Wind swirling in tornadoes as high as the towering pines, gusts so fierce the wind chimes beg for mercy, temperatures dip and chimneys puff and the land smells of cold linen and warm fire, leaving you on edge with expectation, just as much as it comforts you with a crackling peace. These boys of mine, who are use to the warm lands of the south, they didn’t remember what an angry cold wind feels like on chapped lips, nor understand how it can dry your eyes, and numb your nostrils in an instant. They have some adjusting to do. While Miles is four and capable and willing to do just about anything with the knowledge that hot cocoa follows the task, you can tell even he is taken aback with this type of take your breath away cold air. Just a bit at least. Rowan is more blatant about the whole thing. With all those thick layers stacked onto already teetering legs it is difficult to not walk with a one step, two step, tumble down, get up rhythm. But he puts forth the effort, and when he has had enough and the tears start rolling down, I heave the man-child onto my back and he moans in pain at the frozen drops off water burning trails into his cheeks. But his belly warms my back, and my back his belly, and we keep searching out prints in the snow. We look for scrapes from leaves or fairy trails or large unidentifiable tracks that will just as soon be buried in the windy snow, so we don’t bother with books for our gloved fingers can’t turn the pages anyways.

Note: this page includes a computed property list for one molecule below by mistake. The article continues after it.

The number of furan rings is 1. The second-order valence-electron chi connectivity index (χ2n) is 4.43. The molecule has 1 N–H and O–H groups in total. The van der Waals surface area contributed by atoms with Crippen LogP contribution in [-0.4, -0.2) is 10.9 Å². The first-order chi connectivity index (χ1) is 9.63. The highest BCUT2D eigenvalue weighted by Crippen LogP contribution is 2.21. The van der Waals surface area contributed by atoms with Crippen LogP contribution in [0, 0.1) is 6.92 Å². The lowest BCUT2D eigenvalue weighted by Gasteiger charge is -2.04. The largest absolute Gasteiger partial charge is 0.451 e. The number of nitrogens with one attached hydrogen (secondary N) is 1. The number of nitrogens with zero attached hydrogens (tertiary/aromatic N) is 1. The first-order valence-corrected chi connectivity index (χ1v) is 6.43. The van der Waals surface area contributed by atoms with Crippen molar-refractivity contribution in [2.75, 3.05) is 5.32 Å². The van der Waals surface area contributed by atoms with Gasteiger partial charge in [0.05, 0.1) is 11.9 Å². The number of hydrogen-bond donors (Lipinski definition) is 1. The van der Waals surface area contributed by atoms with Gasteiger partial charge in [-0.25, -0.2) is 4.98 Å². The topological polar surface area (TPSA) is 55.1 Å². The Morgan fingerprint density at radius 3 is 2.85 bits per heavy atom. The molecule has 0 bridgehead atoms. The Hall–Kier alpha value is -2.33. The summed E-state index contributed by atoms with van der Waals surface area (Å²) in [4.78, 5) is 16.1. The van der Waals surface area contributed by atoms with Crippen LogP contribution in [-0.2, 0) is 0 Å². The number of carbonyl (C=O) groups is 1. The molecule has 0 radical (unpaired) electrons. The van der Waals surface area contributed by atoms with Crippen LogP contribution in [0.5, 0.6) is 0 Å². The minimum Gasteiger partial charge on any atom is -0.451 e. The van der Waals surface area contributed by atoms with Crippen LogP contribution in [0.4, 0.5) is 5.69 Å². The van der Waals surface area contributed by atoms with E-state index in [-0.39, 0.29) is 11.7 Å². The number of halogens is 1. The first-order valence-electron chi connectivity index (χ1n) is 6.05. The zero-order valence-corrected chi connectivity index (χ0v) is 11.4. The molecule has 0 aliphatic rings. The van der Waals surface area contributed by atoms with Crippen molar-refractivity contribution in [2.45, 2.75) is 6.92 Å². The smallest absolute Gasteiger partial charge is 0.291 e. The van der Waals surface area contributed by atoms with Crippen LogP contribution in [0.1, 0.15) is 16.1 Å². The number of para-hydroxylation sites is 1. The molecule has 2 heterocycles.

I believe snow was made to be white to bring some contrast to these dark days; To blind you with its icy sheen to make up for lost light; To shock you into remembering there is more than a warm fireside, even though it really is so much; To give you a reason to explore even when all your limbs tell you not today.